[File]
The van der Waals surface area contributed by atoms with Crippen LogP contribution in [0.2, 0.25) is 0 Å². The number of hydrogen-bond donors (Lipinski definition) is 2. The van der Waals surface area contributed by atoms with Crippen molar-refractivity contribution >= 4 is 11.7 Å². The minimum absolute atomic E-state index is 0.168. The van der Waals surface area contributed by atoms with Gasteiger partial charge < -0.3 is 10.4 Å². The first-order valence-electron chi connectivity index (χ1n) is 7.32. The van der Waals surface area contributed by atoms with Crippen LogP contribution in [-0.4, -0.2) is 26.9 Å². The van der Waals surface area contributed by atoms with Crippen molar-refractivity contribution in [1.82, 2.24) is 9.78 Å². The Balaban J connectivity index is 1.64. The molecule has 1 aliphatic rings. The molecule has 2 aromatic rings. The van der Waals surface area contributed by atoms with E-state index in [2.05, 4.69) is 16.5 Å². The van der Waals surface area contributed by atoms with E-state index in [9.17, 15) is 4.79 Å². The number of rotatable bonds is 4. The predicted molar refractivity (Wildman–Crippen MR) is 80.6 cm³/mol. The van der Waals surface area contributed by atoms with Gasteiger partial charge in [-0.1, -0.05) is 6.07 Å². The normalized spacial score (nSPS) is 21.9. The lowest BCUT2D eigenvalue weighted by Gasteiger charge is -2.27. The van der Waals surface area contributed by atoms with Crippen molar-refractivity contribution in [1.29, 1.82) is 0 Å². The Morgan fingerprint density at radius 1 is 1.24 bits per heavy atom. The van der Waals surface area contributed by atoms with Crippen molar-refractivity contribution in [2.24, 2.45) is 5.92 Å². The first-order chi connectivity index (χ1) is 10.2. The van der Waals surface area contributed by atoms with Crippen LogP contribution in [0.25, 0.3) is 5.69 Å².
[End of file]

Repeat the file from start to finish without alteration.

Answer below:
The van der Waals surface area contributed by atoms with Crippen LogP contribution in [0.2, 0.25) is 0 Å². The number of hydrogen-bond donors (Lipinski definition) is 2. The van der Waals surface area contributed by atoms with Crippen molar-refractivity contribution >= 4 is 11.7 Å². The minimum absolute atomic E-state index is 0.168. The van der Waals surface area contributed by atoms with Gasteiger partial charge < -0.3 is 10.4 Å². The first-order valence-electron chi connectivity index (χ1n) is 7.32. The van der Waals surface area contributed by atoms with Crippen LogP contribution in [-0.4, -0.2) is 26.9 Å². The van der Waals surface area contributed by atoms with Crippen molar-refractivity contribution in [1.82, 2.24) is 9.78 Å². The Balaban J connectivity index is 1.64. The molecule has 1 aliphatic rings. The molecule has 2 aromatic rings. The van der Waals surface area contributed by atoms with E-state index in [2.05, 4.69) is 16.5 Å². The van der Waals surface area contributed by atoms with E-state index in [9.17, 15) is 4.79 Å². The number of rotatable bonds is 4. The predicted molar refractivity (Wildman–Crippen MR) is 80.6 cm³/mol. The van der Waals surface area contributed by atoms with Gasteiger partial charge in [-0.1, -0.05) is 6.07 Å². The normalized spacial score (nSPS) is 21.9. The lowest BCUT2D eigenvalue weighted by Gasteiger charge is -2.27. The van der Waals surface area contributed by atoms with Crippen molar-refractivity contribution in [1.29, 1.82) is 0 Å². The Morgan fingerprint density at radius 1 is 1.24 bits per heavy atom. The van der Waals surface area contributed by atoms with Crippen molar-refractivity contribution in [2.24, 2.45) is 5.92 Å². The first-order chi connectivity index (χ1) is 10.2. The van der Waals surface area contributed by atoms with Crippen LogP contribution in [0.25, 0.3) is 5.69 Å².